By Cory Sklar
By Alee Karim
By Christina Li
By Dave Pehling
By Ian S. Port
By SF Weekly
By Ian S. Port
By Ian S. Port
Keyshia Cole's brand of R&B isn't the manufactured, saccharine pap that's choking the marketplace. The Oakland-born singer (who currently resides in Atlanta) takes things back to the meaning of those letters that mark her genre: straight-up rhythm and blues, without the garish vocal gymnastics.
For listeners sick of the American Idol universe of pitch-perfect songs with no soul, Cole offers the antithesis. Her gutsy voice sounds best when it's a bit off by conventional standards, as on the warble/trill in the chorus of "Love," where a delivery that's initially unstable opens up into pure emotion. Lyrically, her songs project a personal honesty, as she pens relatable hood anthems like "I Should Have Cheated" ("As long as you accuse me of cheating, I might as well have . . .") from her 2005 debut The Way It Is.
While she is already a force in R&B, Cole is poised to become more of a household name when her second album, Just Like You, drops in late September. Fans have been allowed only a small taste of the disc so far — but luckily it's a juicy bit. Her new single, "Let It Go" (produced by Missy Elliott), recently topped the Billboard R&B chart and hit No. 12 on the Hot 200. The song lifts instruments from '70s soul smolderer "Juicy Fruit" by Mtume, better known to young people as the groove to Notorious B.I.G.'s "Juicy" (lines of which are referenced on this new song). "Let It Go" finds Cole in her comfortable role as love counselor, cautioning ladies to get rid of men who don't treat them right. Lil' Kim kicks a sassy verse about snagging your man, and Elliott makes the appropriate interjections throughout: "Daaaaaaaamn, that's hot!"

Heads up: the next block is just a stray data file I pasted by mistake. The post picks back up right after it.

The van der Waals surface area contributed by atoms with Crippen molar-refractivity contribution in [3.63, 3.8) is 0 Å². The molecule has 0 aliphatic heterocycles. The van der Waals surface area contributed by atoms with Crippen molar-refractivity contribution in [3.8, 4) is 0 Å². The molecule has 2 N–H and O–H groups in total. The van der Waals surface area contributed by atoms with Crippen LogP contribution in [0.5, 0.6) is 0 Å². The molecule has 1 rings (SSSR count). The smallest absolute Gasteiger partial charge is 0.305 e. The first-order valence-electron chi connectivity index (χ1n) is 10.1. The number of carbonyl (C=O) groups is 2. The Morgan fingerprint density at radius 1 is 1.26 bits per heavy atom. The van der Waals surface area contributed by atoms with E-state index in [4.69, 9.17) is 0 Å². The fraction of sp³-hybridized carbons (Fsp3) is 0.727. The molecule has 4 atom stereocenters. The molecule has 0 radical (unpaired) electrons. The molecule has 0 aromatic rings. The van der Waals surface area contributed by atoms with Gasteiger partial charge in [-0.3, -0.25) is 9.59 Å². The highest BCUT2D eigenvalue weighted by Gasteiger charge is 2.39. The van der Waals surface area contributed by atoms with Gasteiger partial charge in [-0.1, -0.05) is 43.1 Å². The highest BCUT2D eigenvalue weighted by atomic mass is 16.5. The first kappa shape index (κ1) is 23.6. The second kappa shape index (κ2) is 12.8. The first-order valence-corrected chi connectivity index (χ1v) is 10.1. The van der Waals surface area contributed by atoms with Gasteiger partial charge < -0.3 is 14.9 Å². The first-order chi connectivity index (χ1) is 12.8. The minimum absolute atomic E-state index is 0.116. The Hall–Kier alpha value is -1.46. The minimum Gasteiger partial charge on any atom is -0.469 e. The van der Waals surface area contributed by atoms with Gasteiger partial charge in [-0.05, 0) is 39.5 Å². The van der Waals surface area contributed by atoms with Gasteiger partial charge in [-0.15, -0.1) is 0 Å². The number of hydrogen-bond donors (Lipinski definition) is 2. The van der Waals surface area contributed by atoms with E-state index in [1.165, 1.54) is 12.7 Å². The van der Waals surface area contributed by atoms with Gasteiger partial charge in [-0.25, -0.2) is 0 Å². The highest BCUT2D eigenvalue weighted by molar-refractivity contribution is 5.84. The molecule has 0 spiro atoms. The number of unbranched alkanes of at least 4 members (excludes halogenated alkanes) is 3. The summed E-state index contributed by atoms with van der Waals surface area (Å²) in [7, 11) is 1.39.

If the rest of Just Like You is merely half as sizzling as this initial offering, it'll be stronger than just about anything else urban pop has managed to throw out there this year. Cole's vocal ad libs on recent collaborations for albums by Diddy ("Last Night") and Sean Paul ("Give It Up to Me") have been a cut above the usual, and we're venturing that she's saving her tightest ideas for her own record.
Cole's star quality is compounded by the fact that fans' interest in her life goes beyond just the music. The second season of her BET reality show Keyshia Cole: The Way It Is starts in October. Last season, she connected with viewers by revealing, among other things, the dysfunction in having to look out for a crazy sister and a mother who's just getting out of jail. Yet despite all the cameras, the singer has somehow managed to keep much of her love life private. Little is known about the subjects of affection in her songs, although she's a popular topic on urban gossip blogs like www.bossip.com and Web sites like www.allhiphop.com. For the past two years, rumors have persisted about both her general romantic hookups and a specific engagement to rap star Young Jeezy — the latter of which she denied in an interview with KMEL DJ Big Von.
The Cole brand is also a versatile one as it tilts toward mainstream crowds. There's no other way to explain the unexpected gig she'll do the day before she comes to San Francisco: Singing the national anthem with the Voices of Unity Youth Choir at the NFL season opener in Indianapolis, right after John Mellencamp's performance.
It's but one of many signs that Keyshia Cole is ready to win the game.